These cases will say a lot about whether the pursuit of diversity is legitimate for college admissions or for other important social opportunities, according to Judith Lynn Failer, associate professor of political science and American studies. "Part of what's at stake in these cases is what it means to treat citizens as equals. There are a lot of different ways of understanding equality," said Failer, author of the 2002 book, Who Qualifies for Rights? Homelessness, Mental Illness, and Civil Commitment (Cornell University Press). One reason why the issue is so unclear in the law is that the Constitution did not include the word "equality" until the 14th Amendment's Equal Protection Clause, which granted citizenship and extended rights to former slaves. To some, the constitutional requirement for equality means that every individual should be treated the same, she said. In this view, every applicant should meet the same criteria for admission. "To others, equality means that all groups should receive equal treatment. In this view, it is important to ensure that different ethnic, racial and religious groups are fairly represented, that schools, workplaces and other important institutions reflect the diversity of our society," she said. "In the Michigan cases, the justices will likely address what role the goal of 'diversity' in education plays in understanding the constitutional mandate of 'equal protection of the laws.' This is important for college admissions, but it is also important for understanding larger issues of equality of citizenship for all of us." Failer teaches courses in political, legal and moral theory; constitutional law and theory; and ethics and public policy. Her research interests are in the study of rights and how well their language works to protect marginalized citizens. Failer can be reached at 317-259-7893 (h) or at email@example.com. She will be unavailable June 21-25.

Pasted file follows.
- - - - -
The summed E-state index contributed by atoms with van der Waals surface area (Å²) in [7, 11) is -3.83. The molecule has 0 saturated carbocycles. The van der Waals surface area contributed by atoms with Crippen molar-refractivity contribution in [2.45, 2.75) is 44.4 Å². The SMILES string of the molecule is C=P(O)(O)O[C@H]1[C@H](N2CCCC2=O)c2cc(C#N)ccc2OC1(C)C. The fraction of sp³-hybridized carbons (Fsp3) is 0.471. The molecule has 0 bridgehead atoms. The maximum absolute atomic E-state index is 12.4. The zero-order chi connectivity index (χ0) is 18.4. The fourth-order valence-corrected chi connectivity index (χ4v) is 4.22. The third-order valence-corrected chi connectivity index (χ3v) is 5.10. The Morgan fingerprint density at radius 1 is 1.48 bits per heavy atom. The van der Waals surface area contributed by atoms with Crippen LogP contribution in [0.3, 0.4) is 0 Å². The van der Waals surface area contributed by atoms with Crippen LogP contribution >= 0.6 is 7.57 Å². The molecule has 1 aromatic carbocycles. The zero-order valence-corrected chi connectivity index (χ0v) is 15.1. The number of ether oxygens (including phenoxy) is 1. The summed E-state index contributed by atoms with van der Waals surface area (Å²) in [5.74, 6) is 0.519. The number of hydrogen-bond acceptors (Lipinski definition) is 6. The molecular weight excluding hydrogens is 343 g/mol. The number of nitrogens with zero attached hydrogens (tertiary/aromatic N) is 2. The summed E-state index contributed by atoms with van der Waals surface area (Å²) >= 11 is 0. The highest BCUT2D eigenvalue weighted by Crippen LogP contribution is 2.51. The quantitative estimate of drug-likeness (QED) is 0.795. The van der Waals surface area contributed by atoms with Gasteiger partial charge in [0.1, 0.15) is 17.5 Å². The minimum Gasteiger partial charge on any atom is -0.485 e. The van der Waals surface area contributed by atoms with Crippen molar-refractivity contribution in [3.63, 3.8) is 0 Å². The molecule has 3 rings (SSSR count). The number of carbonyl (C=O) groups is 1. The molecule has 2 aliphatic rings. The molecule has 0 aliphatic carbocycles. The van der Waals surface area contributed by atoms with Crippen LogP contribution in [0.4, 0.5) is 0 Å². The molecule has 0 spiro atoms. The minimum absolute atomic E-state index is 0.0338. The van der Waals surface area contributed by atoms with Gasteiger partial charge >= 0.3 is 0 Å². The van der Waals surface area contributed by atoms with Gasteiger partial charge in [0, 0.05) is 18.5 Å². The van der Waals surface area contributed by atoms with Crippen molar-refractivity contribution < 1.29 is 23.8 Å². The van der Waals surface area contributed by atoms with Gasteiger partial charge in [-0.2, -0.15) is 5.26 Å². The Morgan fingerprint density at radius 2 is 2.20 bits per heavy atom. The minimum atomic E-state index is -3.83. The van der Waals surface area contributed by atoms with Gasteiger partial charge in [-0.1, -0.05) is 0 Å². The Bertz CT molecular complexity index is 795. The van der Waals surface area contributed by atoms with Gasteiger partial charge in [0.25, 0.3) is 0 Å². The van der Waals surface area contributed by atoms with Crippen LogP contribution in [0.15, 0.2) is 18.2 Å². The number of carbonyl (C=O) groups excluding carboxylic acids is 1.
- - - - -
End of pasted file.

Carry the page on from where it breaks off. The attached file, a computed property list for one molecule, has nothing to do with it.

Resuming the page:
The overall impact of the University of Michigan cases on the issue of affirmative action may be surprisingly limited, according to Patrick L. Baude, the Ralph F. Fuchs Professor of Law and Public Service in the IU School of Law-Bloomington. "The thing that was missing from a lot of the news coverage at the time of the argument was that this is really not an important case on the entire subject of affirmative action," Baude said. "The Supreme Court has already decided that case -- the Adarand case (Adarand Constructors v. Pena, 1995). That was the Supreme Court's definitive decision on affirmative action in employment and in double government contracting, and it was a fairly straightforward decision. ... The court hasn't changed its composition since Adarand, so you know that's their view on affirmative action in general." Baude teaches courses on constitutional law and federal jurisdiction. Occasionally, he handles test cases in state and federal courts, and he took the Vietnam-era case of Hess v. Indiana to the U.S. Supreme Court in 1973. "The crucial decision for the court is whether affirmative action in higher education is going to be treated like all other affirmative action, which means that it's not unconstitutional, but has to be justified by showing that it's narrowly tailored to pass the test for discrimination," he said. "It's not likely that the court is going to tell us definitively what is and what isn't constitutional, but mainly whether higher education is going to be treated like employment and government contracting. If so, the case likely will be sent back to the lower court, because it had proceeded under the assumption that higher education was different." Baude can be reached at 812-855-5927 or firstname.lastname@example.org.